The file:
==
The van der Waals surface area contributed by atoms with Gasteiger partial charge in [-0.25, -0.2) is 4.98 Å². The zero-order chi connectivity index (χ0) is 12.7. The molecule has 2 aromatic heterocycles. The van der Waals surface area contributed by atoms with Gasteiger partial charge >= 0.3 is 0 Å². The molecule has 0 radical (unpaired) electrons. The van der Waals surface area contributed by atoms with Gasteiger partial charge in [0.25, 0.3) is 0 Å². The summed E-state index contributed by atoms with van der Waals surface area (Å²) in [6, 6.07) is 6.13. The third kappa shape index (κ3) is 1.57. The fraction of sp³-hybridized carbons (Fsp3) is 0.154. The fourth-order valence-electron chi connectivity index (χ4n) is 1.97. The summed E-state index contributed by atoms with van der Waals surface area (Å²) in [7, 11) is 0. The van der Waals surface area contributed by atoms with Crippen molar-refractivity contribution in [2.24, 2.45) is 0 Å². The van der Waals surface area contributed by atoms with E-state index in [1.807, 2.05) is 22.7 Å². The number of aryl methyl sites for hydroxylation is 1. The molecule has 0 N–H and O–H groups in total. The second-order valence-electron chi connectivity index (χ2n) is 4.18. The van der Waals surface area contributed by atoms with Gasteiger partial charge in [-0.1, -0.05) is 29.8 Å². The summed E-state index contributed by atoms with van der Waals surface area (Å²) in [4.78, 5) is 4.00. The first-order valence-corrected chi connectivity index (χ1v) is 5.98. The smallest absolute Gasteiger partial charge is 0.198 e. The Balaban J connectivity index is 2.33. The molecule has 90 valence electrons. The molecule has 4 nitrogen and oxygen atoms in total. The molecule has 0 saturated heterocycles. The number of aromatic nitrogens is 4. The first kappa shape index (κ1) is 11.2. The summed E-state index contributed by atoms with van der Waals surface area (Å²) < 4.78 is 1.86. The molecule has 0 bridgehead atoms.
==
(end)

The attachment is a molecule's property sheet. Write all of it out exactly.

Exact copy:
The van der Waals surface area contributed by atoms with Gasteiger partial charge in [-0.25, -0.2) is 4.98 Å². The zero-order chi connectivity index (χ0) is 12.7. The molecule has 2 aromatic heterocycles. The van der Waals surface area contributed by atoms with Gasteiger partial charge >= 0.3 is 0 Å². The molecule has 0 radical (unpaired) electrons. The van der Waals surface area contributed by atoms with Gasteiger partial charge in [0.25, 0.3) is 0 Å². The summed E-state index contributed by atoms with van der Waals surface area (Å²) in [6, 6.07) is 6.13. The third kappa shape index (κ3) is 1.57. The fraction of sp³-hybridized carbons (Fsp3) is 0.154. The fourth-order valence-electron chi connectivity index (χ4n) is 1.97. The summed E-state index contributed by atoms with van der Waals surface area (Å²) in [7, 11) is 0. The van der Waals surface area contributed by atoms with Crippen molar-refractivity contribution in [2.24, 2.45) is 0 Å². The van der Waals surface area contributed by atoms with E-state index in [1.807, 2.05) is 22.7 Å². The number of aryl methyl sites for hydroxylation is 1. The molecule has 0 N–H and O–H groups in total. The second-order valence-electron chi connectivity index (χ2n) is 4.18. The van der Waals surface area contributed by atoms with Gasteiger partial charge in [-0.1, -0.05) is 29.8 Å². The summed E-state index contributed by atoms with van der Waals surface area (Å²) in [4.78, 5) is 4.00. The first-order valence-corrected chi connectivity index (χ1v) is 5.98. The smallest absolute Gasteiger partial charge is 0.198 e. The Balaban J connectivity index is 2.33. The molecule has 90 valence electrons. The molecule has 4 nitrogen and oxygen atoms in total. The molecule has 0 saturated heterocycles. The number of aromatic nitrogens is 4. The first kappa shape index (κ1) is 11.2. The summed E-state index contributed by atoms with van der Waals surface area (Å²) < 4.78 is 1.86. The molecule has 0 bridgehead atoms.